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Stretch Code Aims for 20 Percent Energy Savings from Buildings




A model stretch building code targets 20 percent better efficiency than current national building energy codes. The new “20% Stretch Code,” developed by the New Buildings Institute (NBI), offers jurisdictions a set of energy-saving building strategies that cover design aspects such as envelope, mechanical, water heating, lighting, and plug loads.

The goal of adopting more stringent building codes is for jurisdictions to increase the rate at which advances in building energy performance are incorporated into the building stock to meet policy goals. Buildings in the United States account for 40 percent of carbon emissions and up to 75 percent in some cities, according to NBI.

The stretch code is designed as an “overlay” code to integrate with existing national model energy codes for residential and commercial construction, such as the International Energy Conservation Code and ASHRAE Standard 90.1. Cities and states can choose to adopt the entire stretch code or parts of it through their existing code review process. State and local governments can also make stretch code adoption voluntary, and incentivize owners and builders to follow the code.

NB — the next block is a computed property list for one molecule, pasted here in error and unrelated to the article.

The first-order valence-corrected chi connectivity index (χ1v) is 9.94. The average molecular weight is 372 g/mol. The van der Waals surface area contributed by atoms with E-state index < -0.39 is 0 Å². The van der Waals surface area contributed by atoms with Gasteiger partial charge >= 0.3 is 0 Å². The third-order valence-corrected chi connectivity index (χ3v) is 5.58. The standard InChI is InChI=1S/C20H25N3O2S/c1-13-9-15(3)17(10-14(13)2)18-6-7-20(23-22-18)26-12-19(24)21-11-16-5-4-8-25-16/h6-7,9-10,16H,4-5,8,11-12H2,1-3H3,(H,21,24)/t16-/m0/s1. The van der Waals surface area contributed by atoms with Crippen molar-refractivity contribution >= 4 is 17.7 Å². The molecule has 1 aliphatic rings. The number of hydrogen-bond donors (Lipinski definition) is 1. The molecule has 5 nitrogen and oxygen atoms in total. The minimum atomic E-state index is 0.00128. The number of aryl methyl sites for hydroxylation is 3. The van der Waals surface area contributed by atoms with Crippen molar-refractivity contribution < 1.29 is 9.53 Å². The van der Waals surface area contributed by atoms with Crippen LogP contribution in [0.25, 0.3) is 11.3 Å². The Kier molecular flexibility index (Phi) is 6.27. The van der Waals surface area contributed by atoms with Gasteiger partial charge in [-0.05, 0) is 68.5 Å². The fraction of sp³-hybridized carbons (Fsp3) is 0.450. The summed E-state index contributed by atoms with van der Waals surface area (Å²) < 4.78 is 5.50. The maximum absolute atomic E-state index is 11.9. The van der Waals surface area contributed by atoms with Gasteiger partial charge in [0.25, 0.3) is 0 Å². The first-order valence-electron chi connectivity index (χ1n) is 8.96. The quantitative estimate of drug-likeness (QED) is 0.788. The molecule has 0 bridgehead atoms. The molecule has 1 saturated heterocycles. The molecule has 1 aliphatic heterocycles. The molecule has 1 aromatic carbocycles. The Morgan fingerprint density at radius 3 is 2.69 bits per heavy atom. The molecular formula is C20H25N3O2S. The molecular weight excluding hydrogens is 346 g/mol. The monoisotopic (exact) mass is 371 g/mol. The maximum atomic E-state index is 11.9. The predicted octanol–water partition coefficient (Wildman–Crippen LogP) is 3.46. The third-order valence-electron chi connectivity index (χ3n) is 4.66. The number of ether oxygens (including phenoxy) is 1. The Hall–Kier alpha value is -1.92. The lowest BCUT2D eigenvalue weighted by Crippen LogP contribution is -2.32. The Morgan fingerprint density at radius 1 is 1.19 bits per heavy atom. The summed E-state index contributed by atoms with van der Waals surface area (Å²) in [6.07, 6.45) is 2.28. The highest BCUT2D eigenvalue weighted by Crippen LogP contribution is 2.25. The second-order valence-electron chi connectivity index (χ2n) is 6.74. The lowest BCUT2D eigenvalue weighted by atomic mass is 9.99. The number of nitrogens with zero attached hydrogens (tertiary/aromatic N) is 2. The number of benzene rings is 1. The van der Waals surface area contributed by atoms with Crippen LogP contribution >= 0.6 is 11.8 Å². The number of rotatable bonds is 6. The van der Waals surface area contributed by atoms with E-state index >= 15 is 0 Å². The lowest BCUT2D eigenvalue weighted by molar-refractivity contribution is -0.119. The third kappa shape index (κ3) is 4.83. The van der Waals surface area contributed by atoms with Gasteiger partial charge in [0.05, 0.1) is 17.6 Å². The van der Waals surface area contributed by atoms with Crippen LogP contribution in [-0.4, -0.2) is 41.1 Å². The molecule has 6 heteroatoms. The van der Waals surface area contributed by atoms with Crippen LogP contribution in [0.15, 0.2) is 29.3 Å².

National building codes are only updated every three years and can easily fall behind best practice when it comes to the design strategies and technology application.

Some state codes are up to three development cycles back. In addition, many cities don’t have the authority to adopt their own building codes apart from what the state mandates, and are stuck with outdated codes. The map at the Building Codes Assistance Project website shows the era of building codes for each state.

The stretch code is designed as an “overlay” code to integrate with existing national model energy codes for residential and commercial construction, such as the International Energy Conservation Code (IECC) and the American Society of Heating, Refrigerating and Air-Conditioning Engineers (ASHRAE) Standard 90.1. Cities and states can choose to adopt the entire stretch code or parts of it through their existing code review process. It generally takes legislative action, or state or local code council approval for new building codes to be adopted. State and local governments can also make stretch code adoption voluntary, and incentivize owners and builders to follow the code.

Several jurisdictions around the U.S. have already adopted similar stretch codes, reports NBI, citing New York City, NY; Santa Fe and Taos, NM; Santa Monica, CA; and the states of Vermont, Oregon, and Massachusetts.

This Quick Read was submitted by Edward Sullivan, editor of Building Operating Management magazine, edward.sullivan@tradepress.com. Click here to read more about energy efficiency on Facilitiesnet.com.

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